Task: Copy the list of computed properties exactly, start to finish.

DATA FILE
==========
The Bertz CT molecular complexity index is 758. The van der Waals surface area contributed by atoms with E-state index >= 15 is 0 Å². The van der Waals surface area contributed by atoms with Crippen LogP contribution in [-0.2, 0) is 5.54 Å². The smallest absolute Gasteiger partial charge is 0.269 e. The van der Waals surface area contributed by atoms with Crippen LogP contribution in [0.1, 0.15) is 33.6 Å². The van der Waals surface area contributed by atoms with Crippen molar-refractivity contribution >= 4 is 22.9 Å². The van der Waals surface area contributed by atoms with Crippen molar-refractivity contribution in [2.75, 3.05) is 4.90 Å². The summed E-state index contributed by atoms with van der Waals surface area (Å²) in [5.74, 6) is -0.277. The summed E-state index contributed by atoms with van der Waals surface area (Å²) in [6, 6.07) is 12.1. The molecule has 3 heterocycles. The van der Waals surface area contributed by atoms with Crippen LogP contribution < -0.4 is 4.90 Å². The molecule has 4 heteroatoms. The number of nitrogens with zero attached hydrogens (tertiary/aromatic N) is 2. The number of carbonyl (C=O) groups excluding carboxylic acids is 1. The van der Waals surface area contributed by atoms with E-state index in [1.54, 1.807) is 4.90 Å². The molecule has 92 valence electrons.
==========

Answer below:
The Bertz CT molecular complexity index is 758. The van der Waals surface area contributed by atoms with E-state index >= 15 is 0 Å². The van der Waals surface area contributed by atoms with Crippen LogP contribution in [-0.2, 0) is 5.54 Å². The smallest absolute Gasteiger partial charge is 0.269 e. The van der Waals surface area contributed by atoms with Crippen LogP contribution in [0.1, 0.15) is 33.6 Å². The van der Waals surface area contributed by atoms with Crippen molar-refractivity contribution >= 4 is 22.9 Å². The van der Waals surface area contributed by atoms with Crippen molar-refractivity contribution in [2.75, 3.05) is 4.90 Å². The summed E-state index contributed by atoms with van der Waals surface area (Å²) in [5.74, 6) is -0.277. The summed E-state index contributed by atoms with van der Waals surface area (Å²) in [6, 6.07) is 12.1. The molecule has 3 heterocycles. The van der Waals surface area contributed by atoms with Crippen LogP contribution < -0.4 is 4.90 Å². The molecule has 4 heteroatoms. The number of nitrogens with zero attached hydrogens (tertiary/aromatic N) is 2. The number of carbonyl (C=O) groups excluding carboxylic acids is 1. The van der Waals surface area contributed by atoms with E-state index in [1.54, 1.807) is 4.90 Å². The molecule has 92 valence electrons.